Customer Review

5 of 6 people found the following review helpful
3.0 out of 5 stars Readable but flawed, 18 Mar 2008
This review is from: The Few: The American Knights of the Air Who Risked Everything to Fight in the Battle of Britain (Hardcover)
"The Few" is Alex Kershaw's work on five Americans who defied their country's neutrality laws to fight in the RAF during the Battle of Britain. Sounds wonderful in summary but unfortunately the book has quite a number of flaws and (as others have already mentioned) inaccuracies. I ordered a copy from the USA as soon as it was published in 2006 as I have more than a passing interest in Billy Fiske (one of the Americans covered in "The Few") and have been collecting information on him for a number of years now. What I found with "The Few", at least with Fiske anyway, was a work which basically just rehashed all the information (both true and false) already published regarding Fiske from other books and magazine articles. There was no sign that the author had tried to do any deeper digging regarding research or uncover new unpublished facts regarding Fiske, which disappointed me hugely.

Saying that, the writing style is engaging and the book whips along when read. It is not the definitive work on Americans in the Battle of Britain and it is not entirely accurate in places, but I suppose it will do the job of encouraging readers who know little about the Battle of Britain and these men to want to find out more. In my opinion it is a shame that it could not have been more, both in accuracy, scope and research.
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Tracked by 1 customer

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Showing 1-8 of 8 posts in this discussion
Initial post: 26 Mar 2008 14:33:03 GMT
John Glenn says:
what flaws? either be specific or back off.

In reply to an earlier post on 29 Mar 2008 17:16:30 GMT
Last edited by the author on 29 Mar 2008 17:52:02 GMT
Smithy says:
Well here's two for starters...

On page 65 you list Fiske's first flight in a 601 machine as taking place on the 20th July, when Andy Saunders and Tony Holmes both list this as occurring on the 14th July (incidentally he suffered a burst tyre on return).

Another one is on page 66 where you talk of "winning Olympic gold on the Cresta Run". Fiske never won gold on the Cresta Run. He won gold in St Moritz when the Winter Olympics were held there, but in the five man bob, and that was competed for on the separate bob track, not on the Run. The Cresta was an Olympic sport only in 1928 and 1948 and Fiske never competed in it when it was, rather he rode during seasons as a member of the SMTC. Fiske's big claims to fame on the Run, are that he never fell on the Run, and he held the fastest time from Top of 56.7, which wasn't broken until 1955.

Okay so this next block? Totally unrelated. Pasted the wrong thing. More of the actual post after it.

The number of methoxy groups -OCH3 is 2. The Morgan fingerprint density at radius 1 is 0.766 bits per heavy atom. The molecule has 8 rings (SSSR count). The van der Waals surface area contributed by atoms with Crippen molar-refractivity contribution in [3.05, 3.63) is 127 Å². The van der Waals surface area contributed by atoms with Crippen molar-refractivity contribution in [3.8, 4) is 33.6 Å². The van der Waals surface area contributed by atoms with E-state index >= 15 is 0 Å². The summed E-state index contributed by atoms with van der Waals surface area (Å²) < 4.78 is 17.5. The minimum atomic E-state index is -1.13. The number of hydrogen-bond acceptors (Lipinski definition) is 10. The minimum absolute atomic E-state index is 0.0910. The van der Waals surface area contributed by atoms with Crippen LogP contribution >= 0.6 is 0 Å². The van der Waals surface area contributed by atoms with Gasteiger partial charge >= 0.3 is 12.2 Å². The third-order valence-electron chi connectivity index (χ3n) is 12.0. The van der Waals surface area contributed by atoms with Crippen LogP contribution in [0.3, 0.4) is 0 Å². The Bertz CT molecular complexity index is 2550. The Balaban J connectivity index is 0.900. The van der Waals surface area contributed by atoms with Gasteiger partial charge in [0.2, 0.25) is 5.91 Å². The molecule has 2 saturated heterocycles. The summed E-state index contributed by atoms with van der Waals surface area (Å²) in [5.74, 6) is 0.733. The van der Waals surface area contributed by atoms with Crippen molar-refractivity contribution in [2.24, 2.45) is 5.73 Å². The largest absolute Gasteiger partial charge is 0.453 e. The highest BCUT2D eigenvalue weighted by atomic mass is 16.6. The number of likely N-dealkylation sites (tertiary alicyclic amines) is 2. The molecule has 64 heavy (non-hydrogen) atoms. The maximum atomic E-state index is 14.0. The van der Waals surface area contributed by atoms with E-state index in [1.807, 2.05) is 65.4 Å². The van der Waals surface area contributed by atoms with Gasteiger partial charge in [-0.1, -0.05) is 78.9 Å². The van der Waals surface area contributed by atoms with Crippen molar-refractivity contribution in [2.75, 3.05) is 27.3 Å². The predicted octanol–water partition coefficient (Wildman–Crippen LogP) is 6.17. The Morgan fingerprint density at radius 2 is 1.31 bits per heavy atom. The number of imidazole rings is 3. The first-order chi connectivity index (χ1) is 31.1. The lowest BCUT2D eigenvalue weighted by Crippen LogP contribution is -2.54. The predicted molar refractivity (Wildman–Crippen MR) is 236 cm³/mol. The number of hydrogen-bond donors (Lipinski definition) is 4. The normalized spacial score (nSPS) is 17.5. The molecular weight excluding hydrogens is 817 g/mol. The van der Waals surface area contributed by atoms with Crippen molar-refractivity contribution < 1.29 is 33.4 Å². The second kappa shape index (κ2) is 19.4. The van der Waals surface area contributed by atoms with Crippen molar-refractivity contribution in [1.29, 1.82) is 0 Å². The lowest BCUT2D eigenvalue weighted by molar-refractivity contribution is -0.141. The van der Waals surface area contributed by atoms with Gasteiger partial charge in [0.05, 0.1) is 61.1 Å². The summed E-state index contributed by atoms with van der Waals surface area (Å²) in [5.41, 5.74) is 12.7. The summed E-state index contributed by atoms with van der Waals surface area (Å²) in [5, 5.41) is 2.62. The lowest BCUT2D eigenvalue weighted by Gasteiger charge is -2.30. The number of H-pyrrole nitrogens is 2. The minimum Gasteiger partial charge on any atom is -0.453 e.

Actually I largely enjoyed your book Alex, unfortunately I cannot say the same for the abrasive tone in your comment above.

In reply to an earlier post on 10 Apr 2008 15:02:38 BDT
John Glenn says:
it's always clear from comments from people like you that you wish you could actually write the book yourself - or one on Fiske anyway. I look forward to your first published effort....I'm sure it won't have a single mistake....not one.....try it yourself, mate....

In reply to an earlier post on 10 Apr 2008 15:04:22 BDT
John Glenn says:
it's always clear from comments from people like you that you wish you could actually write the book yourself - or one on Fiske anyway. I look forward to your first published effort....I'm sure it won't have a single mistake....not one.....try it yourself, mate....

In reply to an earlier post on 11 Apr 2008 11:40:05 BDT
Last edited by the author on 11 Apr 2008 11:42:28 BDT
Smithy says:
Actually Alex, as Amazon users are permitted to do, I simply wrote a review of your book after reading it. I didn't slate your work at all (if you have even bothered to look, I gave it 3 out of 5 stars which last time I checked is hardly scathing) and wrote honestly what I personally thought of "The Few". Then after your rather brusque comment challenging me to, as you so charmingly put it, "be specific or back off", I qualified my review with a couple of examples. I am entitled to my opinion and have merely stated it. However I really don't see your need to be so defensive about one reader's opinion and to be so rude in your manner of challenging it.

I have no desire nor plan to write a book but I hope that if I should, I will be man enough to accept other's opinions of it and be adult enough to take honest criticism with good grace.

In reply to an earlier post on 23 May 2008 14:13:51 BDT
[Deleted by the author on 23 May 2008 14:14:35 BDT]

Posted on 17 Jul 2009 10:49:35 BDT
[Deleted by the author on 17 Jul 2009 10:56:46 BDT]

In reply to an earlier post on 19 Jun 2010 05:31:45 BDT
Nagronsky says:
Well, one glaring error that was repeated, is the author repeatedly calling ground crew(i.e. armorers & mechanics) Airmen, as opposed to Aircraftman, or AC. I chalked it up to ignorant American editors.
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